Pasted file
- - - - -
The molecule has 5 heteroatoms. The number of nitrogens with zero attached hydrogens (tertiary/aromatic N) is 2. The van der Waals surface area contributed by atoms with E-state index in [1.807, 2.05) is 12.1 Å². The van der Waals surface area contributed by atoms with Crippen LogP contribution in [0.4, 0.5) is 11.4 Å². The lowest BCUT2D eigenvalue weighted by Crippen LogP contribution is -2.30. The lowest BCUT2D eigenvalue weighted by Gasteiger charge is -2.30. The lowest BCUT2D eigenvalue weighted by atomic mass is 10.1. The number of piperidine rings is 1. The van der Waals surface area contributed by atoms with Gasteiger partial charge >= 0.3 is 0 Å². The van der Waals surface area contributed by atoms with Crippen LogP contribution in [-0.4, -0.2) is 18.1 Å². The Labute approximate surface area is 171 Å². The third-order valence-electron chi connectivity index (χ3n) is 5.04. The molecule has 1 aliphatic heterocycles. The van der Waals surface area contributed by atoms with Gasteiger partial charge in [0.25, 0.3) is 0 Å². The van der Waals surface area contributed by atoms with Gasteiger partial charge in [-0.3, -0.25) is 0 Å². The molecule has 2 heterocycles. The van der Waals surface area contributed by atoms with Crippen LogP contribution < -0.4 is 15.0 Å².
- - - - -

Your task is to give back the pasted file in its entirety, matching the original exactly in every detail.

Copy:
The molecule has 5 heteroatoms. The number of nitrogens with zero attached hydrogens (tertiary/aromatic N) is 2. The van der Waals surface area contributed by atoms with E-state index in [1.807, 2.05) is 12.1 Å². The van der Waals surface area contributed by atoms with Crippen LogP contribution in [0.4, 0.5) is 11.4 Å². The lowest BCUT2D eigenvalue weighted by Crippen LogP contribution is -2.30. The lowest BCUT2D eigenvalue weighted by Gasteiger charge is -2.30. The lowest BCUT2D eigenvalue weighted by atomic mass is 10.1. The number of piperidine rings is 1. The van der Waals surface area contributed by atoms with Gasteiger partial charge >= 0.3 is 0 Å². The van der Waals surface area contributed by atoms with Crippen LogP contribution in [-0.4, -0.2) is 18.1 Å². The Labute approximate surface area is 171 Å². The third-order valence-electron chi connectivity index (χ3n) is 5.04. The molecule has 1 aliphatic heterocycles. The van der Waals surface area contributed by atoms with Gasteiger partial charge in [0.25, 0.3) is 0 Å². The van der Waals surface area contributed by atoms with Gasteiger partial charge in [-0.3, -0.25) is 0 Å². The molecule has 2 heterocycles. The van der Waals surface area contributed by atoms with Crippen LogP contribution < -0.4 is 15.0 Å².